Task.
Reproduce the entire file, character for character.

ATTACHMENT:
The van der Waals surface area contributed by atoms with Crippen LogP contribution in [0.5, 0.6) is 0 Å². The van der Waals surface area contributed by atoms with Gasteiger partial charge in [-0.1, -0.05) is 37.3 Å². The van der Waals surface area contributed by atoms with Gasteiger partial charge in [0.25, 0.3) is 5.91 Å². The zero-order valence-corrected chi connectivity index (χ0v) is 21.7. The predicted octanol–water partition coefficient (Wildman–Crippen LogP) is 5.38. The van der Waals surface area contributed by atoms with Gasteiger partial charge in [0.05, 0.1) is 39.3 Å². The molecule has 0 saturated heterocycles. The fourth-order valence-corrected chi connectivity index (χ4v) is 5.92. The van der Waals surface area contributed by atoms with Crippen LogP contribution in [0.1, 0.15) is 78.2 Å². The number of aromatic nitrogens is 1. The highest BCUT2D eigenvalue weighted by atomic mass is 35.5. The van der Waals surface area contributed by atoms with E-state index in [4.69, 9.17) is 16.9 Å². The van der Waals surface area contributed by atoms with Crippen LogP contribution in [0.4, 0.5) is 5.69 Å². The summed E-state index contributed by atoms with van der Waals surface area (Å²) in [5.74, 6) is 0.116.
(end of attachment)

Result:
The van der Waals surface area contributed by atoms with Crippen LogP contribution in [0.5, 0.6) is 0 Å². The van der Waals surface area contributed by atoms with Gasteiger partial charge in [-0.1, -0.05) is 37.3 Å². The van der Waals surface area contributed by atoms with Gasteiger partial charge in [0.25, 0.3) is 5.91 Å². The zero-order valence-corrected chi connectivity index (χ0v) is 21.7. The predicted octanol–water partition coefficient (Wildman–Crippen LogP) is 5.38. The van der Waals surface area contributed by atoms with Gasteiger partial charge in [0.05, 0.1) is 39.3 Å². The molecule has 0 saturated heterocycles. The fourth-order valence-corrected chi connectivity index (χ4v) is 5.92. The van der Waals surface area contributed by atoms with Crippen LogP contribution in [0.1, 0.15) is 78.2 Å². The number of aromatic nitrogens is 1. The highest BCUT2D eigenvalue weighted by atomic mass is 35.5. The van der Waals surface area contributed by atoms with E-state index in [4.69, 9.17) is 16.9 Å². The van der Waals surface area contributed by atoms with Crippen LogP contribution in [0.4, 0.5) is 5.69 Å². The summed E-state index contributed by atoms with van der Waals surface area (Å²) in [5.74, 6) is 0.116.